Wednesday, June 25, 2014

Countertransference and Disclosure

Another interesting paper on countertransference is by Zachrisson who sees countertransference as “the analyst’s participation in the relationship.” He writes, “Countertransference refers to something happening in the analyst. …Something takes place in the analyst threatening to bring him or her out of analytic position.” In other words, it may threaten the analytic frame by vitiating the therapist’s analytic attitude. It may seem that Zachrisson has the old fashioned view of seeing countertransference as something to be avoided, but instead he writes “An essential aspect of analytic attitude is precisely this: to allow the expression of what is in the patient's psyche, irrespective of which feelings or thoughts are there, and regardless of what feelings these may evoke in the analyst.” These feelings are to be borne and reflected upon by the analyst, and I would add, reflected upon by both participants. If, as Lachmann intimates, co-construction includes countertransference, then would it not follow that exploration which situates both participants in its construction ought to be part of a necessary negotiation?

Odgen makes use of countertransference and “the subjective contribution of the analyst,” Zachrisson writes, and advocates “analysis of this intersubjective construction” to aid the analyst in accessing “the patient’s inner states.” Because “[s]ubjectivity is present ubiquitously” Zachrisson uses Ogden’s concept of the analytic third to help ‘contain’ both “the subjectivity of the analyst” and “the ubiquity of counter transference.” Furthermore, Zachrisson takes Aron’s ideas about the analytic endeavor being both mutual and asymmetric, the latter making expressions by the analyst “both important and complicated” and reminds the analyst that “such openness must be conscious, clear, and contemplated.”  Here I would interject that this would be the ideal, and as such, unattainable, for enactments, sometimes through spontaneous disclosures, are inevitable. Where the analyst can be more easily mindful is in the attitude to allow everything in from the patient, including the painful explication of the effect on the patient of the analyst’s missteps.  As Zachrisson puts it, “In the intersubjective perspective, the analyst’s relationship to the patient is marked by a high degree of mutual subjectivity.”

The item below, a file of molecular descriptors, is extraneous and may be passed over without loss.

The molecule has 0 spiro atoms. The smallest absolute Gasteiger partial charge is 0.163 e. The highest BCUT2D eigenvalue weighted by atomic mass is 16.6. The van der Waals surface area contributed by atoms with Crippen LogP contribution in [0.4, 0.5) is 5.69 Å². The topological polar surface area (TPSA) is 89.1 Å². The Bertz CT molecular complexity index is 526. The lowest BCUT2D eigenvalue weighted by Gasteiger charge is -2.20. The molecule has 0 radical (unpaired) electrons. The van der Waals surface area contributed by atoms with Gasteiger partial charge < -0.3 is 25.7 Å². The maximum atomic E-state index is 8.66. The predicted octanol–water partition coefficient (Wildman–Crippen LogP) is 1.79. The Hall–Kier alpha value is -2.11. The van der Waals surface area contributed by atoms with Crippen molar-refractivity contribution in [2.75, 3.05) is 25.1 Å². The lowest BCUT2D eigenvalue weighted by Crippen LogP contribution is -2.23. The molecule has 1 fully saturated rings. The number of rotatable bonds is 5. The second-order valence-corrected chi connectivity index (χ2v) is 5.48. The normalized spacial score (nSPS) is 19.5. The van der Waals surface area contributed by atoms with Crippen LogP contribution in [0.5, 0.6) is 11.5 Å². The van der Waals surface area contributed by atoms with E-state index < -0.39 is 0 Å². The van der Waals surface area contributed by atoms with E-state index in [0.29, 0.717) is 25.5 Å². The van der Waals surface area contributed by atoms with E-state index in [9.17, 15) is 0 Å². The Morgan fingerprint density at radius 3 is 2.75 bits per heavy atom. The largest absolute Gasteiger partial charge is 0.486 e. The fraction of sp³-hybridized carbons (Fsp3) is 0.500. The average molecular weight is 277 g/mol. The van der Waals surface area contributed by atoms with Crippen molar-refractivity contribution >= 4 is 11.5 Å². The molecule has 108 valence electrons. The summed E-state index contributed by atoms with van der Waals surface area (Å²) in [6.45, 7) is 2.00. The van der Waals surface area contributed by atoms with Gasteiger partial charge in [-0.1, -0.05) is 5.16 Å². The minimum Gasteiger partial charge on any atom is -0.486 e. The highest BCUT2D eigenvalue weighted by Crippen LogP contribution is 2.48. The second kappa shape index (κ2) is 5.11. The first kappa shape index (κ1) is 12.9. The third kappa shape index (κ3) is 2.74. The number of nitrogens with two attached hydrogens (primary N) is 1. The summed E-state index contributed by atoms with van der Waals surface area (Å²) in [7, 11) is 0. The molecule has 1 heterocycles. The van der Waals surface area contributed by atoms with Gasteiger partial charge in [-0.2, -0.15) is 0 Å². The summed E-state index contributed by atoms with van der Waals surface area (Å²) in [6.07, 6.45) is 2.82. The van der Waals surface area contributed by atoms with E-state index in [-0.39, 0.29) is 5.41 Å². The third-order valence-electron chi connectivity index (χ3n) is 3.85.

Zachrisson cautions, “It is decisive to differentiate the case where the analyst enacts his own needs from the case where the primary aim is to communicate an understanding of the patient’s inner world or of the actual relationship. … If he manages to keep his reflecting stance, the countertransference can be useful. If he loses it, the countertransference becomes disturbing.”

Zachrisson, A. (2009). Countertransference and Changes in the Conception of the Psychoanalytic Relationship. Int. Forum Psychoanal., 18:177-188.  

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